The petroleum industry, as it exists today, is one of the most highly developed technological enterprises. Its importance to our country and the world and the scale of its operations are immense. Yet, because the services and materials which it provides are so much a part of everyone's everyday life, they are taken for granted and their significance is scarcely appreciated.

Because petroleum plays such a vital role in our nation's wellbeing one might expect that the public would be well-informed about those elements of the industry which make it work and keep it strong. This is not the case; and we are learning, ruefully, that the very people the industry serves fail to see those needs which must be met if it is to continue to meet the demand for goods and services which the public takes for granted it will.

There is a strong parallel between this situation and one which appears to exist within the industry itself. We are so dependent upon quantitative knowledge in operating our business that such knowledge is taken for granted, and it is assumed that it will be available as needed. Thus, in failing to keep in mind those elements which make our technological achievements possible, we stand in great danger of not seeing the research which must yet be pursued if the industry is continuing technological needs are to be supplied.

It is my pleasure to have the opportunity today to review API research on hydrocarbon properties as it relates to production and to indicate where and how it has been of value. To do this, I plan to relate it to some extent to fluid flow research. In this way I can most readily show the important role it has played in providing the technology required to profitably increase petroleum recovery.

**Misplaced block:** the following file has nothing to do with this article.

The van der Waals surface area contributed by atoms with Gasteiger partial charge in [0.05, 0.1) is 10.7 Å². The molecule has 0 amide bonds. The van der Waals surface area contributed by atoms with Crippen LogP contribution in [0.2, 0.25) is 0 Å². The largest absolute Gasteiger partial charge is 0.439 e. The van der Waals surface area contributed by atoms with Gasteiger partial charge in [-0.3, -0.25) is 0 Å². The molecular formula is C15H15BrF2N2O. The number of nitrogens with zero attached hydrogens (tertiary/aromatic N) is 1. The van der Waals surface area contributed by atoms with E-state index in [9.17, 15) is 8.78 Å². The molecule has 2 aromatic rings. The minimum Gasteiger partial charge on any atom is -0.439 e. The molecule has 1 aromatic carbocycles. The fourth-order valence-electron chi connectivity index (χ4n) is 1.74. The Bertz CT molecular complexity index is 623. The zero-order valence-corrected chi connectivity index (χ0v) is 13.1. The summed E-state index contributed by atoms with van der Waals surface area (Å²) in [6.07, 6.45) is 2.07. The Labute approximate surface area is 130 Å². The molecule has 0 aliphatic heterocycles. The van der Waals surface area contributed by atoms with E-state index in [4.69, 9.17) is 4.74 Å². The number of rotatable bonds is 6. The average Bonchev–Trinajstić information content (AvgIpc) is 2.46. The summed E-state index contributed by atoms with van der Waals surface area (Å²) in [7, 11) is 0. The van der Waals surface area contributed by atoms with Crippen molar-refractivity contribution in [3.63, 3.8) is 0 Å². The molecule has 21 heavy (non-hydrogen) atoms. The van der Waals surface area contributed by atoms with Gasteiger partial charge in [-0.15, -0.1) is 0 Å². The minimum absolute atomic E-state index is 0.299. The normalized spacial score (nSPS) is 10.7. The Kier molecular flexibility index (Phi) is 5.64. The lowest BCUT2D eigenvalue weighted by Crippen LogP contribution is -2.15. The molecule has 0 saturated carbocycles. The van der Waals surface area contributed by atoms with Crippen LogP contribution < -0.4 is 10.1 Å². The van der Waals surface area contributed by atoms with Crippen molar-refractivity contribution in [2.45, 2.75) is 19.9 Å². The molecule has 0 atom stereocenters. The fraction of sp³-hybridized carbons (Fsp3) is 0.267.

Let us start our examination in 1927, the year APII research was initiated. What was the state of the art of production technology at that time? First of all it was, indeed, an art. Although the oil industry was 68 years old in 1927, surprisingly little was known about the actual mechanism of production or about the quantities of oil which existed underground. It was well-known, of course, that some wells came in as huge gushers, whereas others reluctantly yielded only fractions of a barrel per day--even under strong pumping. It had been noted that some fields produced beautiful, clear, light-colored, high-gravity crudes, but others produced the blackest and gummiest of bitumens. It was well-known, too, that some wells would find nothing but gas, that there was a wide range in the amount of gas found associated with oil and, for that matter, the amount of water co-produced.

Experience was beginning to show that there might be a relationship between the properties of produced oil and gas and the amount of oil which could profitably be recovered. Also, some information accidentally gained or resulting from crude field experiments suggested that gas and water could be re-injected to increase recovery.

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